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Anne Bradstreet - A Letter to Her Husband

Absent upon Public Employment 

My head, my heart, mine eyes, my life, nay more,
My joy, my magazine, of earthly store,
If two be one, as surely thou and I,
How stayest thou there, whilst I at Ipswich lie?
So many steps, head from the heart to sever,
If but a neck, soon should we be together.
I, like the Earth this season, mourn in black,
My Sun is gone so far in's zodiac,
Whom whilst I 'joyed, nor storms, nor frost I felt,
His warmth such fridged colds did cause to melt.
My chilled limbs now numbed lie forlorn;
Return; return, sweet Sol, from Capricorn;
In this dead time, alas, what can I more
Than view those fruits which through thy heart I bore?
Which sweet contentment yield me for a space,
True living pictures of their father's face.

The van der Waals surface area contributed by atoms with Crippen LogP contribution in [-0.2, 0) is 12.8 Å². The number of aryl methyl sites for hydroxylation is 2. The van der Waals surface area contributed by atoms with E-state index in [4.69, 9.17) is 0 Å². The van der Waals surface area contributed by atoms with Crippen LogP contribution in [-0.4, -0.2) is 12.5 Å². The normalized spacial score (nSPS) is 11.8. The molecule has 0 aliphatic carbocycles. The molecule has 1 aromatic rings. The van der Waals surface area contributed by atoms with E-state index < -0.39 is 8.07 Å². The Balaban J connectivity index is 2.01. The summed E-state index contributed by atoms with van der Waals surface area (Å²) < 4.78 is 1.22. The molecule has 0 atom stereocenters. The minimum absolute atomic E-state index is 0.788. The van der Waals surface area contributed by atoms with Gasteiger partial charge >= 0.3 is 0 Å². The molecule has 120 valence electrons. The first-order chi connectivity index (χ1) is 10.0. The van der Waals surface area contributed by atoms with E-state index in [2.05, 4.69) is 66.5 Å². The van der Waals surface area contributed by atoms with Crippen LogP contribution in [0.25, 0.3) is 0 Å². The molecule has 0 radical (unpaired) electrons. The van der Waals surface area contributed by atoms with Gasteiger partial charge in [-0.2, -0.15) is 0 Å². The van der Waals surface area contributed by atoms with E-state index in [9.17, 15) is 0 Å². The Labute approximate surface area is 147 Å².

O strange effect! now thou art southward gone,
I weary grow the tedious day so long;
But when thou northward to me shalt return,
I wish my Sun may never set, but burn
Within the Cancer of my glowing breast,
The welcome house of him my dearest guest.
Where ever, ever stay, and go not thence,
Till nature's sad decree shall call thee hence;
Flesh of thy flesh, bone of thy bone,
I here, thou there, yet both but one. 

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Added: Mar 14 2005 | Viewed: 12582 times | Comments and analysis of A Letter to Her Husband by Anne Bradstreet Comments (2)

A Letter to Her Husband - Comments and Information

Poet: Anne Bradstreet
Poem: A Letter to Her Husband
Poem of the Day: Apr 27 2008

Comment 2 of 2, added on February 18th, 2010 at 12:45 PM.

Haha, too bad Anne Bradstreet wrote this in the 1600s. Not exactly the picture of the 19th century women you had in mind, is it?

Cate from United States
Comment 1 of 2, added on April 28th, 2007 at 12:10 PM.

We have to admit that a woman of 19th century who was dealing with the housework,the fields,the raising of her children AND zodiacs couldn't have been but a charismatic person!

despina from Greece

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